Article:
chill out!

I find that tempers tend to flare onsite much easier than they do at the office.  Some folks don’t handle “onsite” as well as others.  I don’t typically lose my cool, but I have help.  I’ve done research on ways to manage anger, and how to diffuse tense situations (in some cases, taking tips from hostage negotiators!).

One of the most concise sources of advice on the topic has to be Sharon Melnick.  She has a 3-step process for managing anger (in any situation).  Her blog post effectively captures a lot of what I’ve learned over the years.

The three steps she recommends are:

1.  Change the commentary – If your brain has a negative running commentary about someone or something, you are in a mindset of having no control over your situation.  Shift the commentary slightly, and use “I” statements to reflect how you feel and what you think about the situation.  The important thing is to focus on what you can do about the situation you’re in.  Empowerment has a way of making anyone happy.

2.  Cool down – Take just a moment to combat the heat you may not realize is building up in you (whether literally or figuratively).  You can do this with breathing exercises or mental imaging.  Most sources recommend taking a deep breath or going to your “happy place” in your mind.

3.  Find the good – Adjust your point of view.  If it’s a person that’s made you mad, try to figure out what good reason they have for acting in the way that’s disturbed you.  We’ve all done things that have made someone else angry, and usually we haven’t acted with the intention of making them angry.  This step has the effect of helping us practice empathy.

The step that I find most helpful onsite is Step 2.  Whenever a disgruntled person approaches me redfaced and using their outdoor voice, I always take a deep breath, smile, and imagine them in a clown suit.  Works like a charm!


5 thoughts on “chill out!

  1. lpotts says:

    Hi Krys,

    You’re absolutely right, people are more likely to lose their cool away from the office. I often wondered why. Sometimes it seems to have more to do with the situation than the location. When you’re onsite everything is coming to a head and stress is at it’s maximum. On the other hand, you’re also away from the comforts of home, habit and most of your support system.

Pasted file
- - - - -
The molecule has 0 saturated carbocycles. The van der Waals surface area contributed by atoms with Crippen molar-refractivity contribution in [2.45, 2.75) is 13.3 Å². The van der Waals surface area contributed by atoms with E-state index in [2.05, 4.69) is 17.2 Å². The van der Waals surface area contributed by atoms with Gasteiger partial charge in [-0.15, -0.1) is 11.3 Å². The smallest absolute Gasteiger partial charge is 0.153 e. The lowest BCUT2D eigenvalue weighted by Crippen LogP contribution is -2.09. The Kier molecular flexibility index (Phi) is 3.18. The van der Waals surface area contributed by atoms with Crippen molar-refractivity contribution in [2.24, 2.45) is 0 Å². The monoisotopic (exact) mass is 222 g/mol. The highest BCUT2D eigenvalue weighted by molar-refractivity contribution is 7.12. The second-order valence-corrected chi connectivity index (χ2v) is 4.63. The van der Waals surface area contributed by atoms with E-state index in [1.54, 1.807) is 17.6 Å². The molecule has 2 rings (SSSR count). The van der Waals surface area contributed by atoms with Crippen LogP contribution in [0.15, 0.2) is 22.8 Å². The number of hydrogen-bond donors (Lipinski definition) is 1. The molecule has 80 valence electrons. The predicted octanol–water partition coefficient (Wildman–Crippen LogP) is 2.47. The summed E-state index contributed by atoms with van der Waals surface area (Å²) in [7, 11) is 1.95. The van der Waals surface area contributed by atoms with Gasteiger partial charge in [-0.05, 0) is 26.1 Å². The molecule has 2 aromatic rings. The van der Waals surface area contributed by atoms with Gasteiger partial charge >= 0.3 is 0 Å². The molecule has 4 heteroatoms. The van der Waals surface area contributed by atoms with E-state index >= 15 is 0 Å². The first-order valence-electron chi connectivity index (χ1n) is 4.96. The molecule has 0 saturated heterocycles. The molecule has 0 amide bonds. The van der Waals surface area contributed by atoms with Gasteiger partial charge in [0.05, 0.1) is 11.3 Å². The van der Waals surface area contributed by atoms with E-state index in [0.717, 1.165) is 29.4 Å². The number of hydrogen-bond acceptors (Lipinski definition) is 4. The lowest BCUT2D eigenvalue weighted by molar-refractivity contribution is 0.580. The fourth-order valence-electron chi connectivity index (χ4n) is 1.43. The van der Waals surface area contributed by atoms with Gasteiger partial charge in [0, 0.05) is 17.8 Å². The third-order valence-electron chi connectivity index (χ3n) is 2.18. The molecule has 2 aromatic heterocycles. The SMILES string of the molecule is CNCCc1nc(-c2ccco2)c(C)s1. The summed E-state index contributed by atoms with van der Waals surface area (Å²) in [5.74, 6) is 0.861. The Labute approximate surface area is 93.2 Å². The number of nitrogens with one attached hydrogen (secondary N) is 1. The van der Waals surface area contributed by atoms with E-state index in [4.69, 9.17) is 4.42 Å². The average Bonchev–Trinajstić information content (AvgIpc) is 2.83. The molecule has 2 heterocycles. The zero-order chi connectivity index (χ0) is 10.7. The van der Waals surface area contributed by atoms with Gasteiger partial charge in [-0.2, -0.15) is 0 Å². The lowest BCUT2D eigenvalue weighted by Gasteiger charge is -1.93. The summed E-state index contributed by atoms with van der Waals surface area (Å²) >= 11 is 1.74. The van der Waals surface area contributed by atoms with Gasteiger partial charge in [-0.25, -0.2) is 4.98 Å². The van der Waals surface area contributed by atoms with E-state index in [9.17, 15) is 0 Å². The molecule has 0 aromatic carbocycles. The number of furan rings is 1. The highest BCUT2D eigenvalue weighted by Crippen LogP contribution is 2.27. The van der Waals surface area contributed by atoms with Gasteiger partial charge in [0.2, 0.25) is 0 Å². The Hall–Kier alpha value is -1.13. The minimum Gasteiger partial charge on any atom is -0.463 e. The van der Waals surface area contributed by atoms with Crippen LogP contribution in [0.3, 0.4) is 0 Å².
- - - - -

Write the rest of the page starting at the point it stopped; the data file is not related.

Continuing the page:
Strangely enough, I posted about a related subject today. It’s called “The Valium Bubble” (

  2. mike mcallen says:

    What a great post Krys-

    What I try to do when things are getting hot is breathe!
    Then I usually find a spot and talk out situations on my voice mail and then listen to them and get a perspective of it from all points. I also have used a neat FREE service called to call up situations that arise and the service transcribes my voicemail and shoots me an email. Then later after the conference productions I can go back and have a good transcript and log of what happened, keep track of client additions, things that worked creatively for the audience and anything else I want to remember later to improve the next production. It really clears my head and makes me more calm and present for our clients.

    Again great post Krys.


    Mike McAllen
    Grass Shack Events & Media

  3. Rick says:

    Hi Krys,

    Thanks for some great insight. I sometimes do some freelance work on the road for one particular individual. Whenever this guy gets upset or mad he has a tendency to pick stuff up and throw it across the room and cuss and complain. I guess it’s his way of coping. Another thing he does is when the client calls him on radio, he always says something like, “I wonder what that (*^R^&FYVY wants now.” And then he “sometimes” gets on the radio all sweet and nice. I say sometimes because sometimes he is pretty condescending to them and it’s obvious.

    Personally, I think this method only teaches whatever crew members happen to be present that it’s ok to act like this and evidently this client isn’t all that important to the AV company.

    Just working around this boss has taught me quite a bit of about reacting to the stress moments that happen to occur on almost every showsite (ie, Murphy’s Law).

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